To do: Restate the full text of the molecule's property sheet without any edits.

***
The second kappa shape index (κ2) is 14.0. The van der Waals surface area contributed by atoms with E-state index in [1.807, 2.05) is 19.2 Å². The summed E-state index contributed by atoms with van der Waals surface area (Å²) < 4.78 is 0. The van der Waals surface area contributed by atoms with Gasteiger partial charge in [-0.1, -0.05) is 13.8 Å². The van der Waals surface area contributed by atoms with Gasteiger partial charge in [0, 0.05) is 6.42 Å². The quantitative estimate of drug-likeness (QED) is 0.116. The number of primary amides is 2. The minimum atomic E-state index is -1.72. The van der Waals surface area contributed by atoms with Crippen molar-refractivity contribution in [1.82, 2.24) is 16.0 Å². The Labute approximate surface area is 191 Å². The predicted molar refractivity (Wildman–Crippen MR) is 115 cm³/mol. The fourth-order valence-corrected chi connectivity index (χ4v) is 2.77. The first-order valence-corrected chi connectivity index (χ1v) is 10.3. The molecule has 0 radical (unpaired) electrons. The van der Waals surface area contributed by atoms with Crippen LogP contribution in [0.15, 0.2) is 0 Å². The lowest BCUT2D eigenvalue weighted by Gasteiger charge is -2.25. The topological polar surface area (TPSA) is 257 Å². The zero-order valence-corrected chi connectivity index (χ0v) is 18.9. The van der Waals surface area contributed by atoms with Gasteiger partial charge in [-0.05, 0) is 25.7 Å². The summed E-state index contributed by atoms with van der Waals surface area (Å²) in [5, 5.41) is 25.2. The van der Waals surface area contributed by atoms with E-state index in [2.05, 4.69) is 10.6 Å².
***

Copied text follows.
The second kappa shape index (κ2) is 14.0. The van der Waals surface area contributed by atoms with E-state index in [1.807, 2.05) is 19.2 Å². The summed E-state index contributed by atoms with van der Waals surface area (Å²) < 4.78 is 0. The van der Waals surface area contributed by atoms with Gasteiger partial charge in [-0.1, -0.05) is 13.8 Å². The van der Waals surface area contributed by atoms with Gasteiger partial charge in [0, 0.05) is 6.42 Å². The quantitative estimate of drug-likeness (QED) is 0.116. The number of primary amides is 2. The minimum atomic E-state index is -1.72. The van der Waals surface area contributed by atoms with Crippen molar-refractivity contribution in [1.82, 2.24) is 16.0 Å². The Labute approximate surface area is 191 Å². The predicted molar refractivity (Wildman–Crippen MR) is 115 cm³/mol. The fourth-order valence-corrected chi connectivity index (χ4v) is 2.77. The first-order valence-corrected chi connectivity index (χ1v) is 10.3. The molecule has 0 radical (unpaired) electrons. The van der Waals surface area contributed by atoms with Crippen LogP contribution in [0.15, 0.2) is 0 Å². The lowest BCUT2D eigenvalue weighted by Gasteiger charge is -2.25. The topological polar surface area (TPSA) is 257 Å². The zero-order valence-corrected chi connectivity index (χ0v) is 18.9. The van der Waals surface area contributed by atoms with Gasteiger partial charge in [-0.05, 0) is 25.7 Å². The summed E-state index contributed by atoms with van der Waals surface area (Å²) in [5, 5.41) is 25.2. The van der Waals surface area contributed by atoms with E-state index in [2.05, 4.69) is 10.6 Å².